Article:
We must also mention the gruff but not unkind farmer Black MacDonald (Charles Bickford). In fact, over time, he starts looking better and better as his work ethic and old-fashioned decency begin to let slide his affection for his daughter (Wyman). Meanwhile, his sister is played by Agnes Moorehead, a criminally underrated actress, perhaps because people do not superficially tout her looks. And yet she is a remarkable performer bringing strength and an acerbic edge to her part.

Even with these people, the spokes of a story aren’t altogether obvious as the kindly doctor takes the dumb and mute young woman under his tutelage, perceiving her intelligence and the dormant curiosity inside of her.

Wyman models her transformation exquisitely, first, picking up signing, then learning basic gestures of communication. However, in a town like this, there are certain types of ignorant people. People who will only ever see her as a “dummy.” There is no beauty or intelligence to unlocked inside her countenance because they can only comprehend the physical.

One prime example is when some merrymakers have an impromptu shindig at MacDonald’s barn fater picking up their weekly order of flour. The good doctor stands by Belinda beaming, showing her a fiddler plucking away joyously on his strings. The discovery is manifested on her face as she touches the violin with its vibrating strings and her feet begin to patter modestly. Her legs move tentatively but sweetly as if unshackled for the first time.

Others see it too. First, Locky his eyes burning with lust and then his jealous girlfriend trying to win back his affection with a carnal kiss. These are the only things they know about passion and romance. Add alcohol to the mix and it’s a volatile cocktail.

The film’s most helplessly terrifying moment comes when the belligerent thug wanders off from the party and finds a peaceful Belinda. His eyes burn with malicious intent. She has only innocence which quickly turn to fear as he encroaches. The subsequent inference of images and cuts speak for themselves as do ensuing events…

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Recently I’ve been pushing back against the era’s tendency toward over-illumination when it comes to spelling information out. However, some of the greats, Hitchcock and Lang among them, were able to imbue sound films with a certain silent sensibility where passages rely on the primacy of image over sound.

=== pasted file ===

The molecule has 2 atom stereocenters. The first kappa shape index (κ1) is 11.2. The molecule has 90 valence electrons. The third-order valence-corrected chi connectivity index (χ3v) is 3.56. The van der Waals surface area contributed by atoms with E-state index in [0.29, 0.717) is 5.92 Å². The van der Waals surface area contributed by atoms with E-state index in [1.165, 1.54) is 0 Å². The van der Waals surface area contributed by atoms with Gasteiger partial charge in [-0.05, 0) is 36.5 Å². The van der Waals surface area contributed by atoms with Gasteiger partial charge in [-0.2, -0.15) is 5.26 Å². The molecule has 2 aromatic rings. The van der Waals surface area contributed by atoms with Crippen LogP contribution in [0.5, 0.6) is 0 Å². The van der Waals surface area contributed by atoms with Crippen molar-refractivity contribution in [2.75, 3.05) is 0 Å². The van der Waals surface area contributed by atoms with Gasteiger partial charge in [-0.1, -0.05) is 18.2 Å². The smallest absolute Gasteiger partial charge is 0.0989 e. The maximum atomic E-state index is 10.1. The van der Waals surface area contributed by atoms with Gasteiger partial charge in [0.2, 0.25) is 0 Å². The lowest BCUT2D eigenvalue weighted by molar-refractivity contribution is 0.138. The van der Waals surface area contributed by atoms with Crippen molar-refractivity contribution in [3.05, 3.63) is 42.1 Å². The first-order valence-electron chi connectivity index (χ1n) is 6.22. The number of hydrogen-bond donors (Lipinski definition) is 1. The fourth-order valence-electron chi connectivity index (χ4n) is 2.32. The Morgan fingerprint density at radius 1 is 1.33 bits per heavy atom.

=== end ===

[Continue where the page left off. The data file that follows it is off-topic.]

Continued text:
I won’t put Jean Negulesco in the same group as these others, but nevertheless, his premise necessitates a certain amount of nuance in order to approach the subject matter. It’s a tact that I very much appreciate because the film ably takes on the restraint and the functionality of a silent film especially when considering the subject of Belinda.

Consider, for example, a near-wordless entrance into the church with the stunned congregation looking on as a lovely Belinda enters in her Sunday best. In the same sequence, Dr. Richardson watches Belinda’s face swell with apprehension upon seeing McCormick for the first time. The power comes in this unspoken revelation.

The story must progress, and it evolves into a modern play on The Scarlet Letter with pernicious scandal digging in. You must remember this is the same small town with ears and eyes on every street corner. News travels fast that Belinda has a child and everyone has their preconceived notions on who the father is. They are intent on taking matters into their own hands. I need not expound upon this anymore.

More useful still are the impressions of the following scenes. In a strikingly poignant interlude, Belinda signs “The Lord’s Prayer” as the solemn bystanders join her in grieving the dead. We are reminded this is a different era imprinted with Christianity and a God who was a present comfort in the face of adversity.

Her moments taking care of her baby are also so tender and one is reminded of the universal experience of parenthood. Belinda might not be able to speak or hear but she feels and becomes both guardian and protectorate of that little bundle of joy no matter the cost.

An ensuing trial has her in the defendant’s seat and these scenes are generally conventional. They crop up in any amount of noir, melodrama, screwball comedy, whatever. It’s the precise circumstances that make it an engaging end. Because court is all about testimony and defense. What if someone is barely able to defend themselves?

They require others to intercede on their behalf. The final safety valve providing the audience a release is overblown and a foregone conclusion, but up to this point, what a joy it is to watch events unfold moment after moment.

This is a fine turn by late-period Lew Ayres although he is nothing without the quiet dignity and sprightly inquisitiveness of Jane Wyman. Johnny Belinda is a stunning reminder truth need not only come in the powerful wind or the quiet whisper. It can come in silence as well.

4/5 Stars